The U.S. government has committed to rolling out a cybersecurity labeling initiative for consumer-grade internet-of-things (IoT) devices in the spring of next year. The goal is to require manufacturers to make sure adequate cybersecurity controls are embedded within these devices.
The threat these devices represent is two-fold. The first is that consumers are becoming more aware cybercriminals can, for example, hack into a monitor placed in a child’s room. The second, which is a little more common, is many of these devices can be commandeered by botnets to launch distributed denial of service (DDoS) attacks that continue to increase in scale and frequency.
The approach the White House envisions for creating these labels is to require manufacturers to include a QR code that consumers could scan to figure out the level of cybersecurity protection being provided. It’s not clear how many consumers would actually scan a QR code to determine what level of security has been enabled, but the existence of the requirement should at least create a cybersecurity baseline that manufacturers would need to meet.
Government agencies involved in the initiative include the National Security Council, the Office of the National Cyber Director, the Office of Science and Technology Policy, the National Economic Council, the Department of Commerce, the Department of Energy, the Department of Homeland Security, the Department of State, the Federal Communications Commission, the Federal Trade Commission, and the Consumer Product Safety Commission.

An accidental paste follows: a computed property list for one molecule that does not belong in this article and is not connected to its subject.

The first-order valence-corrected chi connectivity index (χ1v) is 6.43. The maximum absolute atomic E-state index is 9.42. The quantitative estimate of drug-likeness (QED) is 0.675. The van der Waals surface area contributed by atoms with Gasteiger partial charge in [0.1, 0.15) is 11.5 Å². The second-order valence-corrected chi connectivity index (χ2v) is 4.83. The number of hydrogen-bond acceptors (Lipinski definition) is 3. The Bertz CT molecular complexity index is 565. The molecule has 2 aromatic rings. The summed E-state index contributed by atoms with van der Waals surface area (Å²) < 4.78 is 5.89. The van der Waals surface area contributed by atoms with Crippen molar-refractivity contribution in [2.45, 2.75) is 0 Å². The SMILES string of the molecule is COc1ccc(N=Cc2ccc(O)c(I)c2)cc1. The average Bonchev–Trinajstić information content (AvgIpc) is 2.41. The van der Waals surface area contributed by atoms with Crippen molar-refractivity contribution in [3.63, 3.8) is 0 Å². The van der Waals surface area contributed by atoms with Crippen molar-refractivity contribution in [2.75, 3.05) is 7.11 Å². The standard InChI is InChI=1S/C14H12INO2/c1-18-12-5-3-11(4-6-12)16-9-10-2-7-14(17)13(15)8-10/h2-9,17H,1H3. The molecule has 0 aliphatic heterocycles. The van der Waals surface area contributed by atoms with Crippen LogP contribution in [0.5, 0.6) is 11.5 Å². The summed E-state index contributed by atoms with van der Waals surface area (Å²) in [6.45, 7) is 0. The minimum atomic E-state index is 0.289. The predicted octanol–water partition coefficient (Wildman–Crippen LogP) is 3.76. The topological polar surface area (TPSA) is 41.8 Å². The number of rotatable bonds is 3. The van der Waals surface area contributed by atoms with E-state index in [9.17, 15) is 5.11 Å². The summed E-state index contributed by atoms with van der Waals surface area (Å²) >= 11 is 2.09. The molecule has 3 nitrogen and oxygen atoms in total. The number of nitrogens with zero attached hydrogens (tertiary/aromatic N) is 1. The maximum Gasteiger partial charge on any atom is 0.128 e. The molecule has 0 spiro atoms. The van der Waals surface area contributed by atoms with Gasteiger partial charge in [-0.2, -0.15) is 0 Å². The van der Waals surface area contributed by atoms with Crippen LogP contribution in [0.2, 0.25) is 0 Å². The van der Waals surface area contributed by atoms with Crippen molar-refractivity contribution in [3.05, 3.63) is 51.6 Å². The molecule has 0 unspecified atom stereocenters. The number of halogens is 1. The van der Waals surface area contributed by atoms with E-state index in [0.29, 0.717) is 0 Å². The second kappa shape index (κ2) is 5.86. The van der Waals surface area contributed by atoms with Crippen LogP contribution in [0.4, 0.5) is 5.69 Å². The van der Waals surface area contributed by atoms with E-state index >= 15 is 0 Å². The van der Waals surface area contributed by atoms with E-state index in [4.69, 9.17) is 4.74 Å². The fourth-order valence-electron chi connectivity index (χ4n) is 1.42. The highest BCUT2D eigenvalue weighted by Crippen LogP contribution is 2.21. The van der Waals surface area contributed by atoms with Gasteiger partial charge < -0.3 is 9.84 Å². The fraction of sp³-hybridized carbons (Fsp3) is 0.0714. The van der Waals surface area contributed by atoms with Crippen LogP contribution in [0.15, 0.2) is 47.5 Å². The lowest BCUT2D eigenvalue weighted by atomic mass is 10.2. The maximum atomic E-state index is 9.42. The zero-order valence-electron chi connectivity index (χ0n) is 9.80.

Other participants include the European Commission, Amazon, the American National Standards Institute, AT&T, Cisco Systems, Comcast, Consumer Reports, the Consumer Technology Association, the Connectivity Standards Alliance, CTIA, Google, Intel, ioXt, LG, the National Retail Federation, Samsung, Sony, UL Solutions, the Atlantic Council, Carnegie Mellon University, and R Street Institute.
Raising awareness of IoT security risks
Consumer-grade IoT devices are naturally more vulnerable than industrial IoT devices, but the sheer number of consumer-grade IoT devices makes them a relatively easy target. In fact, with more employees accessing corporate resources from home using consumer-grade devices and networks, the probability that malware will spread from the home to the office has never been greater.
Of course, connecting anything to the internet today comes with a lot of inherent risk. A recent survey of 800 senior IT managers, senior IT security managers, and project managers responsible for industrial internet-of-things (IIoT)/operational technology (OT) found 94% reported their organization experienced a security incident in the last 12 months. The difference is most consumers today don’t have as much appreciation for that risk as an organization managing industrial control systems.
Obviously, any labeling system that gets created would need to be accompanied by a raft of public service awareness campaigns that ultimately should encourage consumers to make cybersecurity a much more important criteria when evaluating any device they intend to bring into their homes. The challenge may be convincing consumers to pay extra for additional cybersecurity, especially when many of them are now more conscious of costs during an economic downturn.
In the meantime at least, cybersecurity professionals can take some comfort from the fact that by this time next year the number of completely insecure consumer devices connected to the internet may hopefully begin to decline.
Mike Vizard has covered IT for more than 25 years and has edited or contributed to a number of tech publications including InfoWorld, eWeek, CRN, Baseline, ComputerWorld, TMCNet, and Digital Review. He currently blogs for IT Business Edge and contributes to CIOinsight, The Channel Insider, Programmableweb, and Slashdot. Mike also blogs about emerging cloud technology for SmarterMSP.